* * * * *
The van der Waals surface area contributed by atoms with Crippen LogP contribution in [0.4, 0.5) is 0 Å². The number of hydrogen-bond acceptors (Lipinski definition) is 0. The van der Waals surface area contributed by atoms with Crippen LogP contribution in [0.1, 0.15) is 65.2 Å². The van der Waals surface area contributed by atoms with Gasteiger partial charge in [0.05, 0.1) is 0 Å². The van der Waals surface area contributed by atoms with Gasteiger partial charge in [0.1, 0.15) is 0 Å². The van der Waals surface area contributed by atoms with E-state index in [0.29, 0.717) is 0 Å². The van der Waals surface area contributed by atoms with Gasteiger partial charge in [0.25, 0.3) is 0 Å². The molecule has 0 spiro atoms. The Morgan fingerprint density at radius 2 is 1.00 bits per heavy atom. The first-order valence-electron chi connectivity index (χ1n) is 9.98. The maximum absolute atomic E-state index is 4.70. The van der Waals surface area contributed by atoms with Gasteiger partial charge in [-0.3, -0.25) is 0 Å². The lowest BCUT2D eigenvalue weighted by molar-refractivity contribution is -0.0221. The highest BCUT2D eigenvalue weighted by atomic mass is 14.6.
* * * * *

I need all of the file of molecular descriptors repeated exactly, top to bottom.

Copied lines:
The van der Waals surface area contributed by atoms with Crippen LogP contribution in [0.4, 0.5) is 0 Å². The number of hydrogen-bond acceptors (Lipinski definition) is 0. The van der Waals surface area contributed by atoms with Crippen LogP contribution in [0.1, 0.15) is 65.2 Å². The van der Waals surface area contributed by atoms with Gasteiger partial charge in [0.05, 0.1) is 0 Å². The van der Waals surface area contributed by atoms with Gasteiger partial charge in [0.1, 0.15) is 0 Å². The van der Waals surface area contributed by atoms with E-state index in [0.29, 0.717) is 0 Å². The van der Waals surface area contributed by atoms with Gasteiger partial charge in [0.25, 0.3) is 0 Å². The molecule has 0 spiro atoms. The Morgan fingerprint density at radius 2 is 1.00 bits per heavy atom. The first-order valence-electron chi connectivity index (χ1n) is 9.98. The maximum absolute atomic E-state index is 4.70. The van der Waals surface area contributed by atoms with Gasteiger partial charge in [-0.3, -0.25) is 0 Å². The lowest BCUT2D eigenvalue weighted by molar-refractivity contribution is -0.0221. The highest BCUT2D eigenvalue weighted by atomic mass is 14.6.